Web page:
“Circle” Stars


“Circle” Stars

Stars based on a circle, like this one, are a bit more difficult to draw than those based on a square, but not by much.

To create such a star, follow these directions:

(Note: the instructions that follow are for making the pencil guidelines for the patterns.  New lines for each step are in red.  Not all of these lines will be waxed in.  Waxing is usually shown only in the final step(s), and the lines to be waxed – several options may be given – are indicated.)

First, you must divide your egg into sections.  Use a pencil to draw these guide lines.  DO NOT WAX until you have drawn all of the guide lines! 



        1.  Using a lathe (or a good eye/tape measure), divide your egg in half

              horizontally and longitudinally.  The red lines here are your pencil





        2.  Now add in the lines shown, dividing each of the segments in half

              at a 45° angle.  This will give you your basic star division.

        3.  Divide each of the resulting segments in half with a line. You now

              have 16 segments.

        4.  You will now need to draw two circles, one inside the other.  The

              size of the outer circle will determine the size of your star; the

              size of the inner circle will determine the length of the arms of

              your star.  I use templates to draw my circles, or you could

              measure equal distances along the lines, and then connect

              the dots.

        5.  You are now ready to actually draw your star.  It is quite easy –

              draw lines from the outer circle to the inner circle, as shown.

              The result should be a nicely symmetric star.

You are now ready to start writing with WAX.  Which of these lines should you wax in?  It depends upon what the pattern calls for.  Do you want just an isolated star?  Or do you want other lines as well? Depending on the design you choose, you could use this basic pattern (as above):

and create any of the following designs IN WAX:


As you gain experience, you may find that you can do with fewer and fewer guide lines; I use only a few straight lines and one circle, and draw the star directly in with wax.  But then I’ve been making pysanky since the 1960s..... With some practice, you should be able to skip a few steps. 


To do this, proceed in pencil as before through Step 2.  Skip Step 3 above altogether, and then draw the two concentric circles as in Step 4 above. Now you need to place dots on the halfway point of the arcs of the outer circle as shown here:

You then connect these dots to the interstices of the inner circle as shown here:

You can pencil in these lines, or write them directly with wax.  As before, you get a beautifully symmetric eight pointed star, as above, but with a bit less drawing of guide lines.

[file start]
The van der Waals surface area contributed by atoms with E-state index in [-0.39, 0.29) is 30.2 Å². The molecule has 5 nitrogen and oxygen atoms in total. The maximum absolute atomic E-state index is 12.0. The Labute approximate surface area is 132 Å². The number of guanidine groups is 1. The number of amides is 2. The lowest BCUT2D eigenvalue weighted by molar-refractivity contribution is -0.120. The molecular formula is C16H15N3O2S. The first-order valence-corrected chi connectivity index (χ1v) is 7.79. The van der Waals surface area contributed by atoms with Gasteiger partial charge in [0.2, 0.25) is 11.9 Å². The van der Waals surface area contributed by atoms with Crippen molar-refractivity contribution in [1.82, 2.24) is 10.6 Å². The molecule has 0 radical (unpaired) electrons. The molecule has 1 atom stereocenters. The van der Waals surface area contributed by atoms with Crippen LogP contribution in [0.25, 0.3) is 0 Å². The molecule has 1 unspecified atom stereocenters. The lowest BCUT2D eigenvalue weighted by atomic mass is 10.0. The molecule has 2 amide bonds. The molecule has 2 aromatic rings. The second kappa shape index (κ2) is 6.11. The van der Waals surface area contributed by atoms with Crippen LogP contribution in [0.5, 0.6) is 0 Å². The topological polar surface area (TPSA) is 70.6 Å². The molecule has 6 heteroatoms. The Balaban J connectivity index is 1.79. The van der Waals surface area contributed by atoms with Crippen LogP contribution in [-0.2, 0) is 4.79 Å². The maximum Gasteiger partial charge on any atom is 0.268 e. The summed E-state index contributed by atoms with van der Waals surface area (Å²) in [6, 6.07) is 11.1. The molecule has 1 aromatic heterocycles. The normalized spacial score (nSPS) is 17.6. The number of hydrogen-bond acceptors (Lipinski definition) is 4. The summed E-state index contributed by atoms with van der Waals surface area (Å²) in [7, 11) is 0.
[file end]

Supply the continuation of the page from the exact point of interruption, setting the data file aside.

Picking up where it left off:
16-Pointed Star

To create a 16-pointed star similar to one pictured in the photo at the top of this page, starts in pencil with Step 4 as above:

Instead of alternating the direction of the lines in each of the segments, draw all the lines from the outer circle to the inner circle in the same direction, as shown here:

You will get a sixteen-pointed star of the “bent star” or windmill variety associated with Svaroh that, when waxed in, looks like this:

It is fairly easy to create a symmetric 16-pointed star, with “unbroken” arms as well.  Start in pencil with Step 4, and add dots at the halfway point of each arc of the outer circle:

Next, connect these points to the interstices of the inner circle, as shown here:

Waxing in will give you a symmetrical star like this:

Concentric Stars

You can also create concentric stars.  Follow the instructions above but, in Step 4, you will need to add (in pencil) a third circle, and then, in Step 5, and draw in TWO stars:


Step 4                                                                            Step 5

This will give you, depending on which lines you wax in, a concentric star similar to this:

These basic instructions can also be extrapolated to create all sorts of concentric stars, windmill stars and many other variations on a simple star.  Making the inner circle smaller will give you long, narrow arms; making the inner circle larger will give you more of a “rozha” or “rose star.”  Use the basic steps outlined above, but modify them by adding a few extra divisions here, another circle there, and you will be able to create all sorts of wonderful stars.


(You can download the current version of this information in printable form by clicking here.)

This page updated 12-30-2011.

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Note:  All photos, illustrations and text © Luba Petrusha 2007-2012. All Rights Reserved. Reproduction prohibited without expressed consent.  May contact via e-mail (link below).